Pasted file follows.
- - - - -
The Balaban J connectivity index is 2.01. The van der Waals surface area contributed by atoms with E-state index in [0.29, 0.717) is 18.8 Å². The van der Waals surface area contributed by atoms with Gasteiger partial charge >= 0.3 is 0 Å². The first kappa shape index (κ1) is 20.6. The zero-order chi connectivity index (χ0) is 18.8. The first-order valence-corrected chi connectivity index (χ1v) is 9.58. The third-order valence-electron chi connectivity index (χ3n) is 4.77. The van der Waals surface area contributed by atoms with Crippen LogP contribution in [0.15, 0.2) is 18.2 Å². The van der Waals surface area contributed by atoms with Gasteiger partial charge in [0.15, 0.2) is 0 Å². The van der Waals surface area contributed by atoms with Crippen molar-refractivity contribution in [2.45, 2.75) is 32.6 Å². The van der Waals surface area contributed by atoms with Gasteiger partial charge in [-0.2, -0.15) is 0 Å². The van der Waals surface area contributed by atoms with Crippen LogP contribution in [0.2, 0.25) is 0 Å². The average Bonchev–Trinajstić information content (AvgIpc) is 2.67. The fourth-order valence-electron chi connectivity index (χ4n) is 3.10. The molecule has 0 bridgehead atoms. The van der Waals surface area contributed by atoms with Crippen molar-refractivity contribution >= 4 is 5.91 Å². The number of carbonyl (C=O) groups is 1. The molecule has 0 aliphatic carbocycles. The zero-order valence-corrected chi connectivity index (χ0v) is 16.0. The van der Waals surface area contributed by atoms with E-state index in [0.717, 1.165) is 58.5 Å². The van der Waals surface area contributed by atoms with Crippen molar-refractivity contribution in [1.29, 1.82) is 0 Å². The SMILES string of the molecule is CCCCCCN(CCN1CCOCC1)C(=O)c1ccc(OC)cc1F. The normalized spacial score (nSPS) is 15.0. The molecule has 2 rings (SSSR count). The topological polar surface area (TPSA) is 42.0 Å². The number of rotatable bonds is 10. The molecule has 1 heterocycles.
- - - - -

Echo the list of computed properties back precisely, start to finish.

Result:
The Balaban J connectivity index is 2.01. The van der Waals surface area contributed by atoms with E-state index in [0.29, 0.717) is 18.8 Å². The van der Waals surface area contributed by atoms with Gasteiger partial charge >= 0.3 is 0 Å². The first kappa shape index (κ1) is 20.6. The zero-order chi connectivity index (χ0) is 18.8. The first-order valence-corrected chi connectivity index (χ1v) is 9.58. The third-order valence-electron chi connectivity index (χ3n) is 4.77. The van der Waals surface area contributed by atoms with Crippen LogP contribution in [0.15, 0.2) is 18.2 Å². The van der Waals surface area contributed by atoms with Gasteiger partial charge in [0.15, 0.2) is 0 Å². The van der Waals surface area contributed by atoms with Crippen molar-refractivity contribution in [2.45, 2.75) is 32.6 Å². The van der Waals surface area contributed by atoms with Gasteiger partial charge in [-0.2, -0.15) is 0 Å². The van der Waals surface area contributed by atoms with Crippen LogP contribution in [0.2, 0.25) is 0 Å². The average Bonchev–Trinajstić information content (AvgIpc) is 2.67. The fourth-order valence-electron chi connectivity index (χ4n) is 3.10. The molecule has 0 bridgehead atoms. The van der Waals surface area contributed by atoms with Crippen molar-refractivity contribution >= 4 is 5.91 Å². The number of carbonyl (C=O) groups is 1. The molecule has 0 aliphatic carbocycles. The zero-order valence-corrected chi connectivity index (χ0v) is 16.0. The van der Waals surface area contributed by atoms with E-state index in [0.717, 1.165) is 58.5 Å². The van der Waals surface area contributed by atoms with Crippen molar-refractivity contribution in [1.29, 1.82) is 0 Å². The SMILES string of the molecule is CCCCCCN(CCN1CCOCC1)C(=O)c1ccc(OC)cc1F. The normalized spacial score (nSPS) is 15.0. The molecule has 2 rings (SSSR count). The topological polar surface area (TPSA) is 42.0 Å². The number of rotatable bonds is 10. The molecule has 1 heterocycles.